David Johansen - vocals; unknown personnel in rest of band
When the final curtain drew on the New York Dolls in the mid-'70s, its front man David Johansen regrouped just in time for the new wave and delivered his music via a soulful revue that could rival the shows of Bruce Springsteen, Graham Parker, and other similarly high energy blue-eyed showmen of the time. Both "Funky But Chic," and "Frenchette," were recorded at the Palladium in New York during a 1979 benefit concert for Indochinese refugees. Originally, both songs were key tracks from Johansen's 1978 self-titled debut album, and both would prove not only to be Johansen's live showpieces in his new guise as a suave bandleader, but they would become his most enduring classics in a long and varied career.
Before becoming the world's most notorious lounge singer Buster Poindexter (who pointed the way to the cocktail and lounge music craze) and just after he'd done his time in the pre-punk trenches leading the New York Dolls, Johansen was out of drag costumes and still retained his streetwise edge and rock'n'roll cred. With songs co-written with his longtime bandmate Sylvain Sylvain, Johansen launched his solo career with songs built on the same sense of kitsch and camp the Dolls had, though they traded the ready punk and glam sound for something more roadhouse rock and bluesy gruff. Yet, once a Doll always a Doll--you can still hear the group's inspiration in the songs. "Funky But Chic," concerned as it is with sartorial flair, became a kind of mission statement: "Mama says I look fruity but in jeans I feel rotten." "Frenchette," a piano power ballad that bursts into a ball of flames, is the fan-favorite: Brill Building sensibilities drive the composition, and the Ronettes and the Marvellettes even put in an appearance when they're used to rhyme with Frenchette (as in fake French). The song's refrain, "let's just dance," was a prophetic battle cry, leading the way into the dance-obsessed early '80s.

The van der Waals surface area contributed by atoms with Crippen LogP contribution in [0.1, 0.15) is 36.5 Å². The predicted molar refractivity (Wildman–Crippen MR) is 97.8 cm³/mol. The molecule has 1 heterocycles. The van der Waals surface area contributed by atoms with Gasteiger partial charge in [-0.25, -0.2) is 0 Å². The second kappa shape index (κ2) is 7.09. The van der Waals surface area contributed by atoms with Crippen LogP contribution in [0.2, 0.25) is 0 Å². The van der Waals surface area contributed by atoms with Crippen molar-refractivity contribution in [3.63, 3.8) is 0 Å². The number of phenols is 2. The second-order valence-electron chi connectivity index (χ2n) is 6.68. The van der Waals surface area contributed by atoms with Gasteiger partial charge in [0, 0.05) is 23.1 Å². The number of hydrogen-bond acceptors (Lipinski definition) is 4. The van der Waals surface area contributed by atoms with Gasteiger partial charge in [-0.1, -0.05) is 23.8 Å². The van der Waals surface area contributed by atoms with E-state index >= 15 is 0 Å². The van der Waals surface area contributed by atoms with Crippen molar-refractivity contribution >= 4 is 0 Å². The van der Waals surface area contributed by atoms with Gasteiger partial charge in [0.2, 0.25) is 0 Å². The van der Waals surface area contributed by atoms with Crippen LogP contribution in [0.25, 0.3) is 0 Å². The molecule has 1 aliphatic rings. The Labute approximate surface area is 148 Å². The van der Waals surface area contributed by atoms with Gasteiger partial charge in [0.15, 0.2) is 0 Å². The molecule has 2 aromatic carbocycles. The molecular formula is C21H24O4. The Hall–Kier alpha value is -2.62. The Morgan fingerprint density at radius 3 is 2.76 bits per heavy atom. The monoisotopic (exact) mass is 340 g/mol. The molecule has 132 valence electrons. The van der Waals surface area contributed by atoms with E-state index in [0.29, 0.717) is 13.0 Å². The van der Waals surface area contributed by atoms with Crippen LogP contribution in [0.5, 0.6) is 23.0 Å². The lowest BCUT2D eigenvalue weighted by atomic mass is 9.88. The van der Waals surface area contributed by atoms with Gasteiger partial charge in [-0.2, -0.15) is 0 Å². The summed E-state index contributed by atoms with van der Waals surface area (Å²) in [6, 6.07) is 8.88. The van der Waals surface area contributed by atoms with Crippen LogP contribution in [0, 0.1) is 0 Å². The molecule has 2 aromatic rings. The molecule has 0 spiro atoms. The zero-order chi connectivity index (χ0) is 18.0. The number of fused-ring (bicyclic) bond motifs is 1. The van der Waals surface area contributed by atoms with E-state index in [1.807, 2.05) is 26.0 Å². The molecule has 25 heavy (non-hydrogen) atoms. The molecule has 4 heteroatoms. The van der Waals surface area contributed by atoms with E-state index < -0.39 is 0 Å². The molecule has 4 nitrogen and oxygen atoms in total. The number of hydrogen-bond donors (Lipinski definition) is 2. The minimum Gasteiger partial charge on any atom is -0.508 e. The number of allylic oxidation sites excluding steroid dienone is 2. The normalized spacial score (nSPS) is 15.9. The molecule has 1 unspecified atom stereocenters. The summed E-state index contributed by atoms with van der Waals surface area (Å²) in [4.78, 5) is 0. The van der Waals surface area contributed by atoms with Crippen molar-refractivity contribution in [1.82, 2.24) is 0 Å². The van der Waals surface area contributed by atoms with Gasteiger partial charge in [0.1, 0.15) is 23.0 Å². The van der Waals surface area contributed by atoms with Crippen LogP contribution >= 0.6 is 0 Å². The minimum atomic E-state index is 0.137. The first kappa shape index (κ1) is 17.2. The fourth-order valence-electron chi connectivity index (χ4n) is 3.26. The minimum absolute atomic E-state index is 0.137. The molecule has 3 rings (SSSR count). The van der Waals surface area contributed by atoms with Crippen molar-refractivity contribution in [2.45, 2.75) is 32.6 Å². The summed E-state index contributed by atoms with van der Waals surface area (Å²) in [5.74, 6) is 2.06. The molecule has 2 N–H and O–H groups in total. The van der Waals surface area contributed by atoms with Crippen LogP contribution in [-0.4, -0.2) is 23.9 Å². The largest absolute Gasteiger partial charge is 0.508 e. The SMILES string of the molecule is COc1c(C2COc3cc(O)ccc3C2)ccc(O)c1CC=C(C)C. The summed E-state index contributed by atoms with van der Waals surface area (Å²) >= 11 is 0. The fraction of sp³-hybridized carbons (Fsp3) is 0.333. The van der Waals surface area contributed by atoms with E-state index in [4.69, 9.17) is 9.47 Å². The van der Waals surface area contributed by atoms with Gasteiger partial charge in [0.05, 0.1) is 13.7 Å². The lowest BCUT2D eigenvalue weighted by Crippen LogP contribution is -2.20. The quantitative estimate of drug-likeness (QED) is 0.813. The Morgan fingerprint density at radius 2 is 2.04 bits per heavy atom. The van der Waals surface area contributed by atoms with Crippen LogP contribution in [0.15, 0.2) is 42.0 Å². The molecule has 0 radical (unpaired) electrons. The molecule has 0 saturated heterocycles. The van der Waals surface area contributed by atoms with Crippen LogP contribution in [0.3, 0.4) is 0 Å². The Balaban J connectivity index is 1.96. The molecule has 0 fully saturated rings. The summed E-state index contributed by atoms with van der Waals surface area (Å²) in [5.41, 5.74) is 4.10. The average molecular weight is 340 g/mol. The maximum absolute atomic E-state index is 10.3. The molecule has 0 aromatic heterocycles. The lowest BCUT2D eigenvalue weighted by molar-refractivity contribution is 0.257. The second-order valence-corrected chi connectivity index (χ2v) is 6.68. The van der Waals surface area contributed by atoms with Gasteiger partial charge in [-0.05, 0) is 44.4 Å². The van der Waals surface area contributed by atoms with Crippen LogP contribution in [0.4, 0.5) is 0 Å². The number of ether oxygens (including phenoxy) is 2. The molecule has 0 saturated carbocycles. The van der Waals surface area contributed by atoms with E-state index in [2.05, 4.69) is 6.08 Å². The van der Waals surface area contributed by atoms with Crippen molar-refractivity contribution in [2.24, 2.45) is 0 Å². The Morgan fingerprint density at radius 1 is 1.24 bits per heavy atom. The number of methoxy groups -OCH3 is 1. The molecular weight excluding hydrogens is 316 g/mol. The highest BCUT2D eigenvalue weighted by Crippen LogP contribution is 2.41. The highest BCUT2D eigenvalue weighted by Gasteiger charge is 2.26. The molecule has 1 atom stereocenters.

Soon after the solo years, Johansen would find his fortune with Buster Poindexter. But for a taste of his honest and unembellished rock 'n' roll self, this was the moment in time to catch David Jo.
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